In 1969, Jerry Banta accepted a transfer to the Needles district of Canyonlands, becoming one of the first generation of National Park Service rangers to explore this remote area. Thirty years later, he returned to Canyonlands as park superintendent. In a recent interview, Jerry discussed these appointments and how both the landscape, as well as the agency that manages it, have changed.
What was the Needles District like in 1969?
JB: It was an extremely pleasant place to work. Visitation was about a tenth of what it is today. There was much less need to worry about search and rescue or medical emergencies. Since Canyonlands was a fairly new park, we were still in the process of basic inventory. We spent more than half our time working on wildlife surveys, checking archeological sites, exploring canyons...activities close to the resource. Also, the small number of visitors also allowed us to have more personal contact with them. We’d often spend evenings with folks and share dinner at their campfires, or invite them to our own kitchens. It was a real one-to-one relationship. While we try to maintain that sort of contact now, we generally end up dealing with people en masse in entrance stations and visitor centers. Rarely do we talk at length about resources and their enjoyment of the area.
What brought you back to Canyonlands?
JB: I’ve always loved this area. I’m originally from Colorado and my wife is from Arizona. We enjoy the climate, the people and the wonderful resources here. When this position opened, I jumped at applying for it.
What changes were you most struck by when you returned?
JB: The change in the gateway communities, particularly Moab, was drastic in terms of development and the number of people and businesses focused on tourism. When I was here before, the town was much smaller and the economic base was broader. As far as the park is concerned, what hit me right away was the tremendous increase of exotic plant populations. The spread of cheat grass, knapweed, tamarisk, and other exotics has significantly changed the landscape. In Salt Creek, for instance, there used to be very little tamarisk. Between Cave Spring and Peekaboo, the creek bed was broad and open. Now, it’s like a canal through the tamarisk. That being said, I was surprised to find a lot of the backcountry in better shape. When I worked in the Needles, we still had grazing, which impacted soils and other resources. There also seems to be less off-road four-wheeling now, since routes and campsites are more established.
Describe a day in the life of a superintendent.
JB: I don’t think there is a typical day. Like any business manager, I deal with legal, policy, personnel, budget and other management issues. A good part of my day is spent on the telephone with park visitors or public officials. I spend a lot of time attending meetings, reading outgoing correspondence and reviewing reports from division chiefs. I try to spend one day a week out in the park, though I probably average less than that.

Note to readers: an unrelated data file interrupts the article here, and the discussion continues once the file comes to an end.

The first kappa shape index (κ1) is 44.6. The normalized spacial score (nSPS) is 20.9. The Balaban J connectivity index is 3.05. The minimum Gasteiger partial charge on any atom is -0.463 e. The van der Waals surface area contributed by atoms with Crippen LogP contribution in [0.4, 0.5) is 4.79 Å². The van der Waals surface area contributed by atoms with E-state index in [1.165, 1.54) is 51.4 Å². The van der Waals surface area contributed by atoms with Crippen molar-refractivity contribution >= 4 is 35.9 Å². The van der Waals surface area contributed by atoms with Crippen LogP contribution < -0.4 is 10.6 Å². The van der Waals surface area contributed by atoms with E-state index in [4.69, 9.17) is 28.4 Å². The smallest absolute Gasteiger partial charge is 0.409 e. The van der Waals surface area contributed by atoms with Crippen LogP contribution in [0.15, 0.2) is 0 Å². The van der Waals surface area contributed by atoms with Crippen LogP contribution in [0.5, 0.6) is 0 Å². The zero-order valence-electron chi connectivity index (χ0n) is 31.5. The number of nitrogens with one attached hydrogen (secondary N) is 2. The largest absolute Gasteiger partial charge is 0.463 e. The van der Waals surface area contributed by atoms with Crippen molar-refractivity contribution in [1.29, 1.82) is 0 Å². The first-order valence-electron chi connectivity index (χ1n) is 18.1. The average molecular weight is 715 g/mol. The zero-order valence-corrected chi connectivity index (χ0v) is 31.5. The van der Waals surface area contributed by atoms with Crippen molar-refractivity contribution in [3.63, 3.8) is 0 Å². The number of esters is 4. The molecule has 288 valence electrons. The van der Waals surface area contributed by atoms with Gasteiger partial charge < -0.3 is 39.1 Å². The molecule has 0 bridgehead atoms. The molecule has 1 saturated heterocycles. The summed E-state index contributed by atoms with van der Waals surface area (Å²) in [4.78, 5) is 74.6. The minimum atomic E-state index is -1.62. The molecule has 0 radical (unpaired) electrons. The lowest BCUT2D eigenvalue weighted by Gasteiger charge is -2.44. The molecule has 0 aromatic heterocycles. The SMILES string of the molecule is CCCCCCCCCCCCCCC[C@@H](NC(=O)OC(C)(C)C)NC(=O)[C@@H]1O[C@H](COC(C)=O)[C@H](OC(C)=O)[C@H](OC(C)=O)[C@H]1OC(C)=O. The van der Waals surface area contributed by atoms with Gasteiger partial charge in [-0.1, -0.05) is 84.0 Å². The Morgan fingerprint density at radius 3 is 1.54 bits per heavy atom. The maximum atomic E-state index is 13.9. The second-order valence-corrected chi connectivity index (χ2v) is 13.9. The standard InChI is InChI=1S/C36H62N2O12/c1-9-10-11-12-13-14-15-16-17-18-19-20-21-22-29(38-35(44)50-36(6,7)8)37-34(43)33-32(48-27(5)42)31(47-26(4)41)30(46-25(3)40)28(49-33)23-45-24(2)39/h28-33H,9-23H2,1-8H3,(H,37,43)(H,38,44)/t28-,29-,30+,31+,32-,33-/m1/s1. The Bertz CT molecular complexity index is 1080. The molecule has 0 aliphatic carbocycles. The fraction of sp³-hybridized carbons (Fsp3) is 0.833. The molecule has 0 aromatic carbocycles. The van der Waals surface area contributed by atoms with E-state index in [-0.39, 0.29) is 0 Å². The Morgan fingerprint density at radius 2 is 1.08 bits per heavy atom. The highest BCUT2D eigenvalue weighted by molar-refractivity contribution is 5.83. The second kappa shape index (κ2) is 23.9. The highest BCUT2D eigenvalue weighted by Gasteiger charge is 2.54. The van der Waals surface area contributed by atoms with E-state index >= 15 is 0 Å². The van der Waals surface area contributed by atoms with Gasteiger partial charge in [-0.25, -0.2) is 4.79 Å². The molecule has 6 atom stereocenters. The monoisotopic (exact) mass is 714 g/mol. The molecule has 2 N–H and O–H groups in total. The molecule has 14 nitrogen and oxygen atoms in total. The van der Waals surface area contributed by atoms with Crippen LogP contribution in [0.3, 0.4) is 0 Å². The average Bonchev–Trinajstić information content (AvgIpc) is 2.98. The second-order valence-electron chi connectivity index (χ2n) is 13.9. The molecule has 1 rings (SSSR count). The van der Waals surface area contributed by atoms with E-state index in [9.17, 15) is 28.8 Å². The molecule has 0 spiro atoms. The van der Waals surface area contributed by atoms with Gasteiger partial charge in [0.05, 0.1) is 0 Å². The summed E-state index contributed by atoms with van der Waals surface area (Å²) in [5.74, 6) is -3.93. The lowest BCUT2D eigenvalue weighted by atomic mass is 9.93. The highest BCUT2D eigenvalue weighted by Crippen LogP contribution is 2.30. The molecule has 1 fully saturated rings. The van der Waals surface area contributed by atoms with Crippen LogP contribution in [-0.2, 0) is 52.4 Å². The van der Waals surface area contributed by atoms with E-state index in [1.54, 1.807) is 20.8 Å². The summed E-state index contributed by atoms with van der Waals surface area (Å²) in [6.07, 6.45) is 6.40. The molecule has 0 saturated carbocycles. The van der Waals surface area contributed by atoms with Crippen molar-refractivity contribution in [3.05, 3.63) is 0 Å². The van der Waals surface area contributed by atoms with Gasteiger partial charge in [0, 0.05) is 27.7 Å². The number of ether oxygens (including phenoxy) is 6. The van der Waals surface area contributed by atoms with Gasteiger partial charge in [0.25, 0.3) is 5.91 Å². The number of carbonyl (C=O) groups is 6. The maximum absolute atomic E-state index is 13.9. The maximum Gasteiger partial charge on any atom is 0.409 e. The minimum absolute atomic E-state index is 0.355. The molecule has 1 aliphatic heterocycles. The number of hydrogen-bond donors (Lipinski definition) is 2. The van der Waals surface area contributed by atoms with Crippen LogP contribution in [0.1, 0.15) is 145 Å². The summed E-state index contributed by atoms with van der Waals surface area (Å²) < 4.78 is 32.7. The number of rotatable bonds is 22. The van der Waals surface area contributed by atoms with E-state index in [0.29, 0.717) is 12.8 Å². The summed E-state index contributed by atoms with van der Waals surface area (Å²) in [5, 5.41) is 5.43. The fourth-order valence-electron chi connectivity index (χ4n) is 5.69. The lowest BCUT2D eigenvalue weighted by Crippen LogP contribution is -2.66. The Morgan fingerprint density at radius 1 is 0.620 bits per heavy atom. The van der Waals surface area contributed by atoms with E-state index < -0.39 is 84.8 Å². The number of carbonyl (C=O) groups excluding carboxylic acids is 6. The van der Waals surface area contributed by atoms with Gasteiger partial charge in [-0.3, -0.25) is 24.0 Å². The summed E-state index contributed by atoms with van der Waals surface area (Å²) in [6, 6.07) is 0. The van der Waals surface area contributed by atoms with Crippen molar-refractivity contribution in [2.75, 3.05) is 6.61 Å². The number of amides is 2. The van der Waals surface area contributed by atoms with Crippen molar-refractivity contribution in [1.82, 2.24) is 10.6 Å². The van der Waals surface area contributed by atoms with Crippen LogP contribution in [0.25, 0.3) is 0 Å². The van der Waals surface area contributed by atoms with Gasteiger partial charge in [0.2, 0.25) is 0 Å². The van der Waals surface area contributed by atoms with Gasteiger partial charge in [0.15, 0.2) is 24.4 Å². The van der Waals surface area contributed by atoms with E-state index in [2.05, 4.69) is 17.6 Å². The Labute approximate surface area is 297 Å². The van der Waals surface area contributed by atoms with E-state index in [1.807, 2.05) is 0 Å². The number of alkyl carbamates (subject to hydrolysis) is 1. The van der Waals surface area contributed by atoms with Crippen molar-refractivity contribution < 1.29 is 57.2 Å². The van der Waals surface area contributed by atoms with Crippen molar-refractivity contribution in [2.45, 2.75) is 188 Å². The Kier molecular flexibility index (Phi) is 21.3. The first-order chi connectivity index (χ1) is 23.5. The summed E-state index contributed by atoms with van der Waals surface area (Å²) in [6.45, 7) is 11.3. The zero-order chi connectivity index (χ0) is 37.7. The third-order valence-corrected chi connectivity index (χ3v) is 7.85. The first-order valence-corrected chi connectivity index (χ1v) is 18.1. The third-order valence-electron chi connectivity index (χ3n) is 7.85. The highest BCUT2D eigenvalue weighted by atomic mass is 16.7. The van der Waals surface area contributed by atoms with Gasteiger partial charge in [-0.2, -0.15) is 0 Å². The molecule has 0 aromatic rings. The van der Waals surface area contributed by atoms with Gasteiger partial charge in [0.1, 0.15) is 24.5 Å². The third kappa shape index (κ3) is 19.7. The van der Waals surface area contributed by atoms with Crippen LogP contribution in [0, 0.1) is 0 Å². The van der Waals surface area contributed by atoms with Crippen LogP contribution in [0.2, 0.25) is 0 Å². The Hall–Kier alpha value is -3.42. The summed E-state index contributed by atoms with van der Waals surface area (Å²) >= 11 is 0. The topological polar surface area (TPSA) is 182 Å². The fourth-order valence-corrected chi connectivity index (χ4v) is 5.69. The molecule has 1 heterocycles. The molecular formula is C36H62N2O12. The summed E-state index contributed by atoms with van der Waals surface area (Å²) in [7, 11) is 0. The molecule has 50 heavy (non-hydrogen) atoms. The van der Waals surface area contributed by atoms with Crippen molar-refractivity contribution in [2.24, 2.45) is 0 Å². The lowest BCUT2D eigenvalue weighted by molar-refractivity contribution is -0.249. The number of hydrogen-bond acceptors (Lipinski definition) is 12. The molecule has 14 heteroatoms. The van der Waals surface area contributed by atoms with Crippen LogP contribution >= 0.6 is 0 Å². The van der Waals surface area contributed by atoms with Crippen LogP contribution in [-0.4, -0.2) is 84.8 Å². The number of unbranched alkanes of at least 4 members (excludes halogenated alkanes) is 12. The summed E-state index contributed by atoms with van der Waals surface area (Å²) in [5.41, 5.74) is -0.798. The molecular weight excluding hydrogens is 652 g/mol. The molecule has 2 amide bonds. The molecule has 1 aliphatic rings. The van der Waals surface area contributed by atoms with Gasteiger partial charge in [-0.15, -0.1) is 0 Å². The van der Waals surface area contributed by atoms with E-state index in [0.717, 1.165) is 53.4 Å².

How has the NPS changed in 30 years?
JB: It’s changed in a number of ways. Our role has greatly expanded. The National Park Service is involved in a lot of new programs that deal with preserving resources under the management of other agencies, governments and private landowners. The Park Service is also a much bigger organization. Many of us live in outside communities and have dual-career families, so the park itself isn’t the lifestyle focus it once was for a lot of people. However, the commitment to preservation hasn’t changed. Also, we’ve evolved into an agency of specialists. When I worked in the Needles, research and monitoring was undertaken by the same people who did law enforcement and evening programs. Now, most aspects of management and operation are in the realm of one specialty or another. Finally, park management has become more public. Thirty years ago, decisions were made internally and were generally accepted on that basis. With the National Environmental Policy Act and the Historic Preservation Act, the public has greater access to the decision making process. That’s a major change and, I think, a good one. There are a lot of critical issues that need to have public debate and understanding in order to be resolved.
Are management priorities different now?
JB: I don’t think our priorities have changed much, at least not in terms of protecting the resource. We’ve always emphasized making decisions based on science, but now we’re a lot further along in terms of collecting information and perhaps understanding how things work. Our methods used to be very rudimentary since a lot of information was collected by park rangers with a general education. Many of the old issues, like the impact of backcountry roads or frontcountry development, are still relevant. However, changes in the political and social climate, as well as a dramatic increase in visitation, have raised the stakes of management discussions. Still, it’s not so much a shift in priorities as an increase in complexity.